Dr. John T. McDevitt saw the coronavirus coming. His wife, Anna Grassini, had been hearing about Covid-19 from her family in Italy since February. She recalls one message from her brother about a newspaper in a small town northeast of Milan whose obituaries spanned 10 pages; they usually took up two. It was like a horror movie, she said. More →
What’s worse than a rainy Saturday afternoon? A rainy first Saturday of outdoor dining after months of waiting.
“That’s a pain,” said Jimmy, a bartender at Kenn’s Broome Street Bar in Soho as people deserted its outdoor terrace during an intense episode of rain. “We’re losing so much clients because of the weather. Usually it’d be crowded, especially on a Saturday afternoon.” More →
Soon after Yukti visited India in February to get her H-1B visa stamp, American consulates around the world shut down due to the coronavirus pandemic. Since then, the 28-year-old New Yorker hasn’t had a good night’s sleep and she has lost seven pounds. Over the past four months, she has delayed her return flight to the US four times, called the consulate in Mumbai daily until almost every phone receptionist knows her full name, and pleaded her case to no avail. Now, thanks to President Trump’s latest visa suspension order, which bans foreign workers with no H1-B visa stamps from entering the US, she is looking at another six months of unpaid leave from the Manhattan bank where she worked, while stranded in India. More →
Concessions stands at the Rockaway Beach Boardwalk have begun to reopen, but New Yorkers visiting the shoreline will find fewer restaurants than usual.
On the corner of Hancock St. and Marcus Garvey Blvd. is a small patch of earth called the Hancock T&T Community Garden. A wooden sign protrudes from behind its fence, displaying portraits of iconic Black change-makers like Angela Davis, Malcolm X and Frederick Douglass. In large, bold letters are the words “The Gateway To The Ancestors,” which hang above these lines. More →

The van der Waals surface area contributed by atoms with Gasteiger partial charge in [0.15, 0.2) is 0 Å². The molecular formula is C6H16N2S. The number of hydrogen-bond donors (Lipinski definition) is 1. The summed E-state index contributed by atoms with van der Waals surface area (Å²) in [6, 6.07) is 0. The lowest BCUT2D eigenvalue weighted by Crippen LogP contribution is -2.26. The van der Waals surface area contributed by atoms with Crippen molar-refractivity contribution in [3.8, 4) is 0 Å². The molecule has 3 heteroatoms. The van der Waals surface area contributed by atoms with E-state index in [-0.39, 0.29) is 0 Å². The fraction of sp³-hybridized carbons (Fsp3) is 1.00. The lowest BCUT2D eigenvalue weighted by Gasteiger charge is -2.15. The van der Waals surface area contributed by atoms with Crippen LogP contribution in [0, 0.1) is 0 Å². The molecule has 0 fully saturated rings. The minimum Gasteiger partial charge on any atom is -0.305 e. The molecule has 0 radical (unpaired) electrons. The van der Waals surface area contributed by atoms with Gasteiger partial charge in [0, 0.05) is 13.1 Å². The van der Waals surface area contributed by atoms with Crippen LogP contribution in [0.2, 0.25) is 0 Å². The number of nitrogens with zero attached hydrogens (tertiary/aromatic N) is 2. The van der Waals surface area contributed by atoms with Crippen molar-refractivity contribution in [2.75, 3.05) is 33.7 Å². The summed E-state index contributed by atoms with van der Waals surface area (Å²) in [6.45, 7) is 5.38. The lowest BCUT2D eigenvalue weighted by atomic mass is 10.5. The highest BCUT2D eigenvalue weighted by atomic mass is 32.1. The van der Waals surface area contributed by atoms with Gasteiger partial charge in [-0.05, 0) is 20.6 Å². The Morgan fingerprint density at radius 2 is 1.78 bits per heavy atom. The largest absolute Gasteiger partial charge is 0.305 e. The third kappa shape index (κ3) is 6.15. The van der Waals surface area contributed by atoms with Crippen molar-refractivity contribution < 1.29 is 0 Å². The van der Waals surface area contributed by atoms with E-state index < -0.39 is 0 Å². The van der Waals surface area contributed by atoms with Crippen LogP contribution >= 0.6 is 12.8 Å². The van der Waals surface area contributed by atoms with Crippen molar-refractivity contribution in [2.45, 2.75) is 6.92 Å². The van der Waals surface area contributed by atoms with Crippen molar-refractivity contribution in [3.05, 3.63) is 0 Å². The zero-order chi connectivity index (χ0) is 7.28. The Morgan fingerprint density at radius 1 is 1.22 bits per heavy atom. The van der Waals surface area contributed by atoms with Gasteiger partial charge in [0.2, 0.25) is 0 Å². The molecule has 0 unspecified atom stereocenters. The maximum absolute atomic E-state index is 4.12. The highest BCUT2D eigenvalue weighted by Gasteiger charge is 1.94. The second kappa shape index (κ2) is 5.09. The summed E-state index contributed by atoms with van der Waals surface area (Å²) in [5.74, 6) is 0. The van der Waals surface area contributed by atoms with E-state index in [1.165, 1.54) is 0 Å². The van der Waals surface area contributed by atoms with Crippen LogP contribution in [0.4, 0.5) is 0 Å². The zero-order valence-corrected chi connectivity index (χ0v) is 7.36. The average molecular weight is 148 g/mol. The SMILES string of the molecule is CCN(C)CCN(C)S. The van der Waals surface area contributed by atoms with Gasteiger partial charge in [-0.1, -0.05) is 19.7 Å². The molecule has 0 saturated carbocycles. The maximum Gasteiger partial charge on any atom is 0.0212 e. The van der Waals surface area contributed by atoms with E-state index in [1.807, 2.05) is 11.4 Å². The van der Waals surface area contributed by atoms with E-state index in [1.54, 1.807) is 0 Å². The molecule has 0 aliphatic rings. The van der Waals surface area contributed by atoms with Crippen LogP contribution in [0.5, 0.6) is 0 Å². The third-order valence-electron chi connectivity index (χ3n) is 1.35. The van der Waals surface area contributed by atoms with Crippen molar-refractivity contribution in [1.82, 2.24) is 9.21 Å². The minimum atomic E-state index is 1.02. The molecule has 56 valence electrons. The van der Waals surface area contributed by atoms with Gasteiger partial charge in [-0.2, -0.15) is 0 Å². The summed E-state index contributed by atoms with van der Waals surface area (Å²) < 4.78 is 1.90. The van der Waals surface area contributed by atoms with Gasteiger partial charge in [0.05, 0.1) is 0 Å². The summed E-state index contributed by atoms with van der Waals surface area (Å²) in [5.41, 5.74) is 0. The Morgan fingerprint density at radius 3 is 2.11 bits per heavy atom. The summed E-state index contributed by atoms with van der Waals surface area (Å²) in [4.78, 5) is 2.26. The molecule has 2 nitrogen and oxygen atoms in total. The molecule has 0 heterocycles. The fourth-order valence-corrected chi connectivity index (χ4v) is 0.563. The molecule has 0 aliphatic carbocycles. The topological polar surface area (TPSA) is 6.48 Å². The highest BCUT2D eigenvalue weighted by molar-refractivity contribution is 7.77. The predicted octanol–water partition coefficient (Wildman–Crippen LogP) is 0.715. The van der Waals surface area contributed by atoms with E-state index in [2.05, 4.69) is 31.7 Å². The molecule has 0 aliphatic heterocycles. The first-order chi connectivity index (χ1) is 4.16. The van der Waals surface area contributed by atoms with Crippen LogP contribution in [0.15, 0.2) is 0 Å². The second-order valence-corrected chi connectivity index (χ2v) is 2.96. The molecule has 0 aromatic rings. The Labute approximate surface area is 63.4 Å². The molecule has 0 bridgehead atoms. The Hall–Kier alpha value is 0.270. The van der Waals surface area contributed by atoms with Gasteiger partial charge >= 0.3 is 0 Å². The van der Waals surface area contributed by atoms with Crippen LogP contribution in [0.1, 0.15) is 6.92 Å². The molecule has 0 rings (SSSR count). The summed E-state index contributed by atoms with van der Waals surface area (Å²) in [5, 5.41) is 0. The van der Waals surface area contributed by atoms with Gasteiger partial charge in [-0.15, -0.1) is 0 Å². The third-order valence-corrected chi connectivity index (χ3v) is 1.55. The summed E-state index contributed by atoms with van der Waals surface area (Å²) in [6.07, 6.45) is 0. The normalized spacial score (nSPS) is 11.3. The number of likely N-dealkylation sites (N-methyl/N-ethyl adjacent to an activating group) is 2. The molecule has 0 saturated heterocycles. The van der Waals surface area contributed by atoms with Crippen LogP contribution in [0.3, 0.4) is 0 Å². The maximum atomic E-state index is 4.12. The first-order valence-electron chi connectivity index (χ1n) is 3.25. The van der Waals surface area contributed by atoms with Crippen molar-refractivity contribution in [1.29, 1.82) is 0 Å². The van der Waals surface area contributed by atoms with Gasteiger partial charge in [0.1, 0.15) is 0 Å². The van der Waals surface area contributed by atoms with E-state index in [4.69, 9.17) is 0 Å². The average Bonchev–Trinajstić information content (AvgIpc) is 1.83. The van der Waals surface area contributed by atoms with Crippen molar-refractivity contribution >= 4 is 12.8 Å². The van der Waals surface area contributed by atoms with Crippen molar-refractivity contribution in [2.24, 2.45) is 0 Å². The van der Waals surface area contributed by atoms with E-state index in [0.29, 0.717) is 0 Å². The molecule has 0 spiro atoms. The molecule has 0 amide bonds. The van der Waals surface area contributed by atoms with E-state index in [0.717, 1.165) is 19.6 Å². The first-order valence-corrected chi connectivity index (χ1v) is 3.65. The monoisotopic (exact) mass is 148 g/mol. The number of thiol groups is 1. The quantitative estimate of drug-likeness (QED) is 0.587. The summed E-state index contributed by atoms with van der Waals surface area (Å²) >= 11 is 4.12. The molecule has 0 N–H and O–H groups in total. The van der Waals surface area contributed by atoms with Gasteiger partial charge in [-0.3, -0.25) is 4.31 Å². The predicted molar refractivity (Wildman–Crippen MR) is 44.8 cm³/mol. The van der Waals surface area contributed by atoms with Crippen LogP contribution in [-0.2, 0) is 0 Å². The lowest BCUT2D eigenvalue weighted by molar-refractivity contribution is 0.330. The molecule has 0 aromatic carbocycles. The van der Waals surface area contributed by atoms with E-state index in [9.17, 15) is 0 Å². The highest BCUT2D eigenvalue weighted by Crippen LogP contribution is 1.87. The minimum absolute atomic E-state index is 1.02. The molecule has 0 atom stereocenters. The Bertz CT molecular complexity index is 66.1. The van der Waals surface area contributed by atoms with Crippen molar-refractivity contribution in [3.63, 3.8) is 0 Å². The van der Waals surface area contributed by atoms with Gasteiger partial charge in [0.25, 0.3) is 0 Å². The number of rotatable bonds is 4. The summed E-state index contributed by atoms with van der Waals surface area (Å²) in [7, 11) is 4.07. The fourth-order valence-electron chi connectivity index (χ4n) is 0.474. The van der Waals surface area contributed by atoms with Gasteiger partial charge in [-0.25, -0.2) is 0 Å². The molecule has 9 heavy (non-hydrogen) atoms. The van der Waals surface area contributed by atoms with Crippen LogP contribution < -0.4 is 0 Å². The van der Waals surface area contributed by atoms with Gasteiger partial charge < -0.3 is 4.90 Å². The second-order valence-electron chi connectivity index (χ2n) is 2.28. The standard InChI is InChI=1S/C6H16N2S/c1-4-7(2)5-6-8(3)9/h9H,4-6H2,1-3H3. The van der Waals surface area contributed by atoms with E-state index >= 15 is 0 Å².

Nicholas Rodriguez was a doorman concierge before starting Doors & Dawgs in 2014. After seeing local dog walkers pick up countless furry clients at his building, Rodriguez decided to start his own business based in Tribeca and Battery Park City. Initially his ideal way to pay for school, the dogs made him so happy that he made it a full-time profession. More →
Some of the city’s cultural establishments are facing a deep reckoning, as New Yorkers speak out against institutionalized racism within the arts. More →
Outdoor dining is becoming the new normal as New York City enters phase 2 of reopening. But in residential areas like Sunnyside, Queens, restaurants are resuming business in ways that don’t necessarily involve putting out tables on a sidewalk or roadway. More →
Drivers or pedestrians who passed by Second Avenue between 48th and 49th Streets couldn’t help but notice the balloons where cars used to park. “Welcome back to outdoor dining,” read a colorful sign belonging to Barnacho, a Mexican restaurant. Behind the balloons, there were six tables on the asphalt where customers will be seated, in addition to seven tables occupying the sidewalk. Welcome to phase two of New York’s reopening. More →
New York City saw a fourth weekend of protests and demonstrations against police brutality this weekend, kicked off on Friday during Juneteenth, the holiday celebrating the emancipation of all slaves in the United States on June 19, 1865. More →